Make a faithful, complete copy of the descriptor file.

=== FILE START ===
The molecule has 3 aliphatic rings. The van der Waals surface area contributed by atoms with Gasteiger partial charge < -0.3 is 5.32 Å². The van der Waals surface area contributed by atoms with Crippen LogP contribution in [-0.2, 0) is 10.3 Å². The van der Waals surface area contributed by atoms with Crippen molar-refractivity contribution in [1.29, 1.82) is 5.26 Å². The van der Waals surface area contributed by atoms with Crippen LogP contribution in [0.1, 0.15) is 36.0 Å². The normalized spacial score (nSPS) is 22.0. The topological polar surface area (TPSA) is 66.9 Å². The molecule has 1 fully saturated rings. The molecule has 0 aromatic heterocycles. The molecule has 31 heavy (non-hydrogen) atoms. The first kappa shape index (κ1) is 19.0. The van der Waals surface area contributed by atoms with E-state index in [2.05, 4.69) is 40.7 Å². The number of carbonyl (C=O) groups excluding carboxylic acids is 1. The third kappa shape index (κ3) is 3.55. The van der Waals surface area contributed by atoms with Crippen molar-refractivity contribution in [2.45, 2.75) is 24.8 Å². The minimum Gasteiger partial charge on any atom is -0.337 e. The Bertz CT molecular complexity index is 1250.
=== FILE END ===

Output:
The molecule has 3 aliphatic rings. The van der Waals surface area contributed by atoms with Gasteiger partial charge < -0.3 is 5.32 Å². The van der Waals surface area contributed by atoms with Crippen LogP contribution in [-0.2, 0) is 10.3 Å². The van der Waals surface area contributed by atoms with Crippen molar-refractivity contribution in [1.29, 1.82) is 5.26 Å². The van der Waals surface area contributed by atoms with Crippen LogP contribution in [0.1, 0.15) is 36.0 Å². The normalized spacial score (nSPS) is 22.0. The topological polar surface area (TPSA) is 66.9 Å². The molecule has 1 fully saturated rings. The molecule has 0 aromatic heterocycles. The molecule has 31 heavy (non-hydrogen) atoms. The first kappa shape index (κ1) is 19.0. The van der Waals surface area contributed by atoms with E-state index in [2.05, 4.69) is 40.7 Å². The number of carbonyl (C=O) groups excluding carboxylic acids is 1. The third kappa shape index (κ3) is 3.55. The van der Waals surface area contributed by atoms with Crippen molar-refractivity contribution in [2.45, 2.75) is 24.8 Å². The minimum Gasteiger partial charge on any atom is -0.337 e. The Bertz CT molecular complexity index is 1250.